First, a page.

And if Luther is responsible for all the free thought poison in the west, as Belloc would also have us believe, how does that explain the kindness the official Roman Church itself now extends to what would once have been quickly recognized as dissent? So, I think of Peter Kreeft’s words, that I think also apply to Luther…

    “Catholicism and Protestantism do not essentially define our identity, as Christ does. If I should die and find out that Christ is not my Savior, I could not be me, I could not exist in such a world. Christ is essential to my very self: ‘For me to live is Christ.’ The Church is like my family: very close to me, loyal to the death — but not my essence [or with these various weird encyclicals and campaigns we are in trouble.] . Saint Paul did not say: ‘For me to live is Catholicism.’ He did not say: ‘I live, nevertheless not I but Protestantism lives in me.’ The only absolute certainty we have is Christ. … The agreements between orthodox Protestants and orthodox Catholics are more important than the agreements between orthodox Catholics and liberal, or Modernist, or demythologized Catholics … The following questions do not divide Protestants and Catholics—and they are the most important questions of all—but they do divide the orthodox from the Modernist in both churches:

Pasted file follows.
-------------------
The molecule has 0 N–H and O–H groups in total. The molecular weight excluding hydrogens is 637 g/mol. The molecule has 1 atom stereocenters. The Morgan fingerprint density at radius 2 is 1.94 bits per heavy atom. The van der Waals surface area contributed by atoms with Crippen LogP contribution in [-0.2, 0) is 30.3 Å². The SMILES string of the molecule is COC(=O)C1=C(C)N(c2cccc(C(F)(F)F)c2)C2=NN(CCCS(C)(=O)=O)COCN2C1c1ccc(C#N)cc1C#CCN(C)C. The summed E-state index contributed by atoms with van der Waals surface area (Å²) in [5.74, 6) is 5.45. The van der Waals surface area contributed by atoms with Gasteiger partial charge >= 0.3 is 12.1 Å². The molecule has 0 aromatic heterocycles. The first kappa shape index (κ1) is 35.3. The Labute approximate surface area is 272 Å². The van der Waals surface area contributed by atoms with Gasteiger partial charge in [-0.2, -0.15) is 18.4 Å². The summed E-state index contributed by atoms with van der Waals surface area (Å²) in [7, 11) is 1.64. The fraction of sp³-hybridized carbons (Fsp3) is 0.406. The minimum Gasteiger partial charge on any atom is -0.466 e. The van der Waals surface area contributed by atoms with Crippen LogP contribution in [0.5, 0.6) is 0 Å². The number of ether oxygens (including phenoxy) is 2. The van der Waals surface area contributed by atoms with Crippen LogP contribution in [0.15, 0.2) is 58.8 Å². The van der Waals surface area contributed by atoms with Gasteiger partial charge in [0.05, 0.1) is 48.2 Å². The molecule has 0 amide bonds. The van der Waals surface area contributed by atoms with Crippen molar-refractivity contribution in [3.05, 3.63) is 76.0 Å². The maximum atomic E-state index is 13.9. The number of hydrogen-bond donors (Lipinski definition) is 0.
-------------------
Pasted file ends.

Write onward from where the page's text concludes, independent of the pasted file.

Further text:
Does God forgive my sins through Christ? Or is sin an outdated concept? In other words, is Christ a mere human example or a Savior from sin?
    Is Christ divine, eternal, from the beginning? Or is he only divine “as all men are divine”?
    Did he physically rise from the dead? Or is the Resurrection only a myth, a beautiful symbol?